Tiny Robots Carry Stem Cells Through a Mouse
But delivering stem cells typically requires an injection with a needle, which lowers the survival rate of the stem cells, and limits their reach in the body. Microrobots, however, have the potential to deliver stem cells to precise, hard-to-reach areas, with less damage to surrounding tissue, and better survival rates, says Jin-young Kim, a principle investigator at DGIST-ETH Microrobotics Research Center, and an author on the paper.
The virtues of microrobots have inspired several research groups to propose and test different designs in simple conditions, such as microfluidic channels and other static environments. A group out of Hong Kong last year described a burr-shaped bot that carried cells through live, transparent zebrafish.
The new research presents a magnetically-actuated microrobot that successfully carried stem cells through a live mouse. In additional experiments, the cells, which had differentiated into brain cells such as astrocytes, oligodendrocytes, and neurons, transferred to microtissues on the multi-organ-on-a-chip. Taken together, the proof-of-concept experiments demonstrate the potential for microrobots to be used in human stem cell therapy, says Kim.
The team fabricated the robots with 3D laser lithography, and designed them in two shapes: spherical and helical. Using a rotating magnetic field, the scientists navigated the spherical-shaped bots with a rolling motion, and the helical bots with a corkscrew motion. These styles of locomotion proved more efficient than that from a simple pulling force, and were more suitable for use in biological fluids, the scientists reported.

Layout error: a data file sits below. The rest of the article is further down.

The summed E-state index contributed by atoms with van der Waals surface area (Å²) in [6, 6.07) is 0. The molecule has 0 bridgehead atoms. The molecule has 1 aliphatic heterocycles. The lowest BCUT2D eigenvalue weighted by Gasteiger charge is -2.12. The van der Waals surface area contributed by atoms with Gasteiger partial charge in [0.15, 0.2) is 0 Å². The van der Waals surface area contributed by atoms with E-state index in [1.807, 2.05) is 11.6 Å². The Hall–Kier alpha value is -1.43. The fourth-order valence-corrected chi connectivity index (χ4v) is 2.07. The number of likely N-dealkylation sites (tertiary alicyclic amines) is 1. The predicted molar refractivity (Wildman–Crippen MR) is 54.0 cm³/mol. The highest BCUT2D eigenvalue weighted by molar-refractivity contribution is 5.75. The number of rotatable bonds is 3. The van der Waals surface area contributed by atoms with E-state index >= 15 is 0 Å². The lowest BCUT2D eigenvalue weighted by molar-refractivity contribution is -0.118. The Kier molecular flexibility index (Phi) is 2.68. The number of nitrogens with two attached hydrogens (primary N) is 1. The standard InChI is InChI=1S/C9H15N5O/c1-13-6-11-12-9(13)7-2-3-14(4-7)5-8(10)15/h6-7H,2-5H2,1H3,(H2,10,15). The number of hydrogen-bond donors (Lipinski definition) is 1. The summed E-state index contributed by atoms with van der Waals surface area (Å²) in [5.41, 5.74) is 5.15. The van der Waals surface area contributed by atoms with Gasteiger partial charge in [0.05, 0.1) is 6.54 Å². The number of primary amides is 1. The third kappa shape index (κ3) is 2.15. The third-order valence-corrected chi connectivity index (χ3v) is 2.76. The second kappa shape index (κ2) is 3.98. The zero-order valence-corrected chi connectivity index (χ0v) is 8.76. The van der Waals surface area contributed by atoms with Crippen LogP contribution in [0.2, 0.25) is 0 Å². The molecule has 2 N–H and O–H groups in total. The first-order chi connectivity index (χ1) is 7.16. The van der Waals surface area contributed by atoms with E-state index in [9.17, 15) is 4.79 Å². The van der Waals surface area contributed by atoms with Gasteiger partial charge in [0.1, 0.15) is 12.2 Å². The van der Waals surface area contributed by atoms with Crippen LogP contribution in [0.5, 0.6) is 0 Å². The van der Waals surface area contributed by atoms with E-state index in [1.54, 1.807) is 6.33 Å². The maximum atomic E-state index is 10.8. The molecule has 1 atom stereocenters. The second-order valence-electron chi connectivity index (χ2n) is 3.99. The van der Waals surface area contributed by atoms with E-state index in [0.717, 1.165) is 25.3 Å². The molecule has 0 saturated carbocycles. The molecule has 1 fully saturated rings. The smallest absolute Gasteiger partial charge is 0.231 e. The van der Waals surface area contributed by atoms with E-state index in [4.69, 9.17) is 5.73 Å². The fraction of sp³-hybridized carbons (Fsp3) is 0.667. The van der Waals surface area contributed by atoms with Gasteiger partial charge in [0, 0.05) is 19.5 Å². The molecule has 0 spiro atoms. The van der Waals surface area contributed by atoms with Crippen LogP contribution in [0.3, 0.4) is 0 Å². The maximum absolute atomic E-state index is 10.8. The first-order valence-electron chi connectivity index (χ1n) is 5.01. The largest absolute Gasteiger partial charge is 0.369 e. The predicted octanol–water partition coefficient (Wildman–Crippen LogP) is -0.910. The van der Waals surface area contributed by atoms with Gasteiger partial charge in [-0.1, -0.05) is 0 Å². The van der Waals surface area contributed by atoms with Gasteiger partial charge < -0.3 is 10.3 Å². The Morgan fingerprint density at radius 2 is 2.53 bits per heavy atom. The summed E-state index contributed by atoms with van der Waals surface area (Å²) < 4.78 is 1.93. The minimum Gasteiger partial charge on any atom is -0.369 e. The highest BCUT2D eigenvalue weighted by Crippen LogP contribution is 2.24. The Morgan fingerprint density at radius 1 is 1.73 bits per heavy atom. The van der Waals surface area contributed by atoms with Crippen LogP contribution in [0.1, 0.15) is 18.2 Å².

The big challenge in navigating microbots in a live animal (or human body) is being able to see them in real time. Imaging with fMRI doesn’t work, because the magnetic fields interfere with the system. “To precisely control microbots in vivo, it is important to actually see them as they move,” the authors wrote in their paper.
That wasn’t possible during experiments in a live mouse, so the researchers had to check the location of the microrobots before and after the experiments using an optical tomography system called IVIS. They also had to resort to using a pulling force with a permanent magnet to navigate the microrobots inside the mouse, due to the limitations of the IVIS system.
Kim says he and his colleagues are developing imaging systems that will enable them to view in real time the locomotion of their microrobots in live animals.